A friend recently asked me, “Why is culinary history important?”
Actually, her words came out of her mouth a little more harsh sounding than that: “Why are you wasting so much of your time on that stuff? Why don’t you just write up some recipes, like how to make that great bread you always make?”
Momentarily speechless, I realized she asked me the question that I periodically ask myself.
What difference does it make if we know about French chefs and their cookbooks from the 18th century? Why does it matter to us today if the elite of Britain hired French people to work in their palatial houses? Who cares?
First of all, the subject is endless in its permutations. Having a deep fascination (obsession?) with the details of the kitchens of the past guarantees that boredom keeps at bay.
Secondly, for cookbook lovers and collectors, culinary history provides opportunities for wallowing in the riches of recipes and receipts.
Cookbooks, however valuable as primary sources, must be taken with the proverbial grain of salt. According to Tom Jaine,* of Prospect Books, there’s a gap between what the cookery books portrayed versus what people actually ate every day. This trend has been around since the beginning of cookbook printing and continues to this day. Monthly glossies have readers drooling over the pages of glorious photographs of dishes that no one will make more than once, if ever. And the Food Network reminds us of our shortcomings in the kitchen at the same time it empowers us to throw in a pinch of chile pepper in the chocolate cake batter. I mean, if Rick Bayless can do it, so can I!
But back to the questions.
A third reason for pursuing the subject of culinary history lies with learning how we got to where we are today. In the case of studying the history of French cuisine, the association of the kitchen with power and diplomacy is very telling, because history explains (or at least attempts to!) the ways in which French cuisine influenced more than just stomachs.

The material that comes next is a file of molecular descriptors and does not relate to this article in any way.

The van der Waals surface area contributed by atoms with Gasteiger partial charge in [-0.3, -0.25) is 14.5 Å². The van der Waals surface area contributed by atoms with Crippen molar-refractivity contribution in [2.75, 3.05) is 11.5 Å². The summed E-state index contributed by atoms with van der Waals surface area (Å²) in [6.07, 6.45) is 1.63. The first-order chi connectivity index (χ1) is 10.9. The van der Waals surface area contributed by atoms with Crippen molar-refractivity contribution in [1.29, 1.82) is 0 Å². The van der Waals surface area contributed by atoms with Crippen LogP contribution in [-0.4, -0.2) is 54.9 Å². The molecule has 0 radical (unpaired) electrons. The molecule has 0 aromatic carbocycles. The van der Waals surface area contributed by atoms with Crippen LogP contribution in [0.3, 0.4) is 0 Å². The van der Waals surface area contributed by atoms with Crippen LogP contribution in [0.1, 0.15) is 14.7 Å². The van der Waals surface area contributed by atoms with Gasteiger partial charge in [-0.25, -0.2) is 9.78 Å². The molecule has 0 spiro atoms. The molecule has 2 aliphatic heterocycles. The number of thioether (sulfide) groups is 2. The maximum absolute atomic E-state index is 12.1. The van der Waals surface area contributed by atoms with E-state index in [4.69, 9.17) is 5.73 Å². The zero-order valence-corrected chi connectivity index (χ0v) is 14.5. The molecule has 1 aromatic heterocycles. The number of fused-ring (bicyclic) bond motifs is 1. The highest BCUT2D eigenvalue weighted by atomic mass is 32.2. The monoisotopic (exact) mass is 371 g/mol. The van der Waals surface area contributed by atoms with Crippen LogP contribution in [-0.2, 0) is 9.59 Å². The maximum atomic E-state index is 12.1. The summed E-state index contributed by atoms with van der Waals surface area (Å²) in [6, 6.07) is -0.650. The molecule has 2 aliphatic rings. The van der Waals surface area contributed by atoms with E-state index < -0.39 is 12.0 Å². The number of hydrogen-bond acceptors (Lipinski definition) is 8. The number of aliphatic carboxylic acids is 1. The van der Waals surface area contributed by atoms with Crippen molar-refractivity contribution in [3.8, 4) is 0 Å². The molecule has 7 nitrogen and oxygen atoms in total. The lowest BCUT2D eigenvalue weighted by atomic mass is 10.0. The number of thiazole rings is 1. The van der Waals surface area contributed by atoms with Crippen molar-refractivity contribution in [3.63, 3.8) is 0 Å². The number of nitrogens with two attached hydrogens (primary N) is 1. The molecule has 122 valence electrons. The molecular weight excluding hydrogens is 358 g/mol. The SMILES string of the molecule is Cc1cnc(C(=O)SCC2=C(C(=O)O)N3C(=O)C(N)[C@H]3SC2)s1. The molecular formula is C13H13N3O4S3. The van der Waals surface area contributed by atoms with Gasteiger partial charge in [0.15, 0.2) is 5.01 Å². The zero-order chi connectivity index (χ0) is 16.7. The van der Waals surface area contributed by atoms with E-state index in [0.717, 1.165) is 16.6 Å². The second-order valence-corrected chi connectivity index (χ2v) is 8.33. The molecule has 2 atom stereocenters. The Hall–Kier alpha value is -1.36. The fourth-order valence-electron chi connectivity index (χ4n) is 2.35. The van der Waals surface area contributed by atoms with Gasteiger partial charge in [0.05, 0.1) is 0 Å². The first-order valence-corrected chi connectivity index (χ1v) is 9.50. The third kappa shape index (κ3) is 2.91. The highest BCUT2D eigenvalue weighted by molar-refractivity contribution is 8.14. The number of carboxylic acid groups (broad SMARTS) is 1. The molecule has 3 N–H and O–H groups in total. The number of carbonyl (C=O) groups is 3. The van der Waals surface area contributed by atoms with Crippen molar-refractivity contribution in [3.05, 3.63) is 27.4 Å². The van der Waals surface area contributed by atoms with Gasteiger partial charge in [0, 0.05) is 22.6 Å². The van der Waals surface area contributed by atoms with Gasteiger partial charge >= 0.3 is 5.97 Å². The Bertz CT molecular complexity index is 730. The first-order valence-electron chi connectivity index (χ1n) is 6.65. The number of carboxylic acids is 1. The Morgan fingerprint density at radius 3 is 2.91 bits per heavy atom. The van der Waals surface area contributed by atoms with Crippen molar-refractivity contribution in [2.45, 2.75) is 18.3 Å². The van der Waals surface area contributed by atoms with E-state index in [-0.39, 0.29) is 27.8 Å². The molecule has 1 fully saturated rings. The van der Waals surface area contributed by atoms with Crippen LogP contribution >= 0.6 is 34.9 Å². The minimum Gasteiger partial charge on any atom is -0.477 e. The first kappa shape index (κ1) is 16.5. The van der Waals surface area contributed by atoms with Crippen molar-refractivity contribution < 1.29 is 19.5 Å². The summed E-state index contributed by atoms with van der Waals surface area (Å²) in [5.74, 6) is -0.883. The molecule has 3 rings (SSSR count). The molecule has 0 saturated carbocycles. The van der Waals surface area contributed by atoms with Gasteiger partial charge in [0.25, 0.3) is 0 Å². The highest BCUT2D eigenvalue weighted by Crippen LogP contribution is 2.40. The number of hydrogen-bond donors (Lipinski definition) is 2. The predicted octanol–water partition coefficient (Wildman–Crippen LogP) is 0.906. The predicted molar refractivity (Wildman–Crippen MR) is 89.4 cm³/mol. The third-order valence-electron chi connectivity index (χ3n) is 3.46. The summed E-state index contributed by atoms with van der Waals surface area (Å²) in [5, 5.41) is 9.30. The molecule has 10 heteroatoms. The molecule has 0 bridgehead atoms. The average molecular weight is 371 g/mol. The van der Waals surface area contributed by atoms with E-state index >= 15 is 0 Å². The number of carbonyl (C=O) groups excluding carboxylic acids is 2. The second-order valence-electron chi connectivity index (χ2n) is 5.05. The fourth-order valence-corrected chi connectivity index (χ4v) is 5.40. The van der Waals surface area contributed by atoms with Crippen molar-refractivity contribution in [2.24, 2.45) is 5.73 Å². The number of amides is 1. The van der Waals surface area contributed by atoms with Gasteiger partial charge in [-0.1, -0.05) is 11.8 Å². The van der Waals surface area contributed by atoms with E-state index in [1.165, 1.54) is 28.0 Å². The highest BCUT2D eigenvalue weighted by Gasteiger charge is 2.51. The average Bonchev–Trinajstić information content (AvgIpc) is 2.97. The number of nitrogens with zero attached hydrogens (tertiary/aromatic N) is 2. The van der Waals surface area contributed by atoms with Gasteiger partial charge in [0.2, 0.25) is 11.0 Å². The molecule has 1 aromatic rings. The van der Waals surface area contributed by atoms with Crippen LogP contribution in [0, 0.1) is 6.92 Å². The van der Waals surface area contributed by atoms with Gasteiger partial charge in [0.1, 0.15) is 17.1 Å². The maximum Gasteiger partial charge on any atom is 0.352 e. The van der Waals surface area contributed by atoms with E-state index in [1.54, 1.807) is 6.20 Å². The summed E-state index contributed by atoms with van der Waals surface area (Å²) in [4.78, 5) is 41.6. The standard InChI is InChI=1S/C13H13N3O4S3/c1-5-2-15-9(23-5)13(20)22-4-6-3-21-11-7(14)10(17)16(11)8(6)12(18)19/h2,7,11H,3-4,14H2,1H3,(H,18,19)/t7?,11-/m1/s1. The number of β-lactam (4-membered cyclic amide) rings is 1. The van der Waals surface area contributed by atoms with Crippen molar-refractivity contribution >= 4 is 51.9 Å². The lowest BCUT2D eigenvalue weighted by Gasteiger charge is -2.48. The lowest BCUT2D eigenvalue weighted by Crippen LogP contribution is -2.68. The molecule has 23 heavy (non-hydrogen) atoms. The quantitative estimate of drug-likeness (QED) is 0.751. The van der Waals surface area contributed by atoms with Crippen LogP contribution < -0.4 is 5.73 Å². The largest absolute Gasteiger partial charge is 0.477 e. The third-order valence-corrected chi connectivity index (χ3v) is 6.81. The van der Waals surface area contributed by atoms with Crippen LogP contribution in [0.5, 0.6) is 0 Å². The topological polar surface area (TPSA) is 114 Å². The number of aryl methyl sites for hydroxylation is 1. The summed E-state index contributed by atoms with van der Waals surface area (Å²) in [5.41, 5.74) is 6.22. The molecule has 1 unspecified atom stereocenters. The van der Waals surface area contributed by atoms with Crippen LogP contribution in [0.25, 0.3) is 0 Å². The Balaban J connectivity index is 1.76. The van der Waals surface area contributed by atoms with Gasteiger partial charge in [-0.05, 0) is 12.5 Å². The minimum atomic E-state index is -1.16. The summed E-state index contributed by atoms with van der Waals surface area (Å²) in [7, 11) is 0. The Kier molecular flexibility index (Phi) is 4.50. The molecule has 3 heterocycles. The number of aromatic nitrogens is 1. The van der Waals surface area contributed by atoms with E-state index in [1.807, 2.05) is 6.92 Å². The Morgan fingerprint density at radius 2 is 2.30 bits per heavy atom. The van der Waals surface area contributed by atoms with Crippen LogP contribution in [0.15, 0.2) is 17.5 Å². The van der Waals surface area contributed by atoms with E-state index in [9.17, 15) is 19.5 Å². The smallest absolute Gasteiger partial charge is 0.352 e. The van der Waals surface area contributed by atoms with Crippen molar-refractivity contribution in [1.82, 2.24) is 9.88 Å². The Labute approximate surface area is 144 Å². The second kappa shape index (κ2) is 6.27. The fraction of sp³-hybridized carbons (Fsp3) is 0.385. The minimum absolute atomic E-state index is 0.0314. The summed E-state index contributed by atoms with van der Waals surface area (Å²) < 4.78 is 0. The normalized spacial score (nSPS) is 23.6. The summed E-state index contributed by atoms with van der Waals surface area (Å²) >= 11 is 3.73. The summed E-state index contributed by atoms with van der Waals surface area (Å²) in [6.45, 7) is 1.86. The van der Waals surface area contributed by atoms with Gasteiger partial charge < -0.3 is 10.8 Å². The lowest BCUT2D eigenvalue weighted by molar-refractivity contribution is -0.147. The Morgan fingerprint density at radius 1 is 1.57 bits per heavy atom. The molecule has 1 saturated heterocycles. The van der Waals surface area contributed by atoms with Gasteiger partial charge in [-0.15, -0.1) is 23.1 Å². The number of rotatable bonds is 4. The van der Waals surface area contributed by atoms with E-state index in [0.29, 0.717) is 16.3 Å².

I am appalled that there’s no more interest in the questions of food and food history in academia, the Congress, and even the White House. Here we are, at a tremendous junction in history, and we’re arguing about local food, feeding people with money, while people with no money are starving, even here in the United States. History can teach us what questions to ask, give us the courage to ask them, and insight into the solutions.
So what questions DO we want to ask about food and cooking in the past? Or the present, for that matter? What do we want to know about how we nurture ourselves? How can we practice hospitality in an often hostile world?
That’s the key word, everybody. Hospitality. And not just the proper napkin or the right fork. How do we truly nourish each other?
I’d like to end with a famous quote from Virginia Woolf, as pertinent today as it was when she wrote it and certainly relevant to the 18th-century English nobility so taken with all things French:
The human frame being what it is, heart, body and brain all mixed together, and not contained in separate compartments as they will be no doubt in another million years, a good dinner is of great importance to good talk. One cannot think well, love well, sleep well, if one has not dined well.
From A Room of One’s Own (1929), Chapter 1, p. 18
*Tom Jaine, “Do Cookery Books Tell the Truth?” In: Culinary History, A. Lynn Martin and Barbara Santich, eds. (Brompton, Australia : East Street Publications, 2004, p-. 87 – 96).
© 2011 C. Bertelsen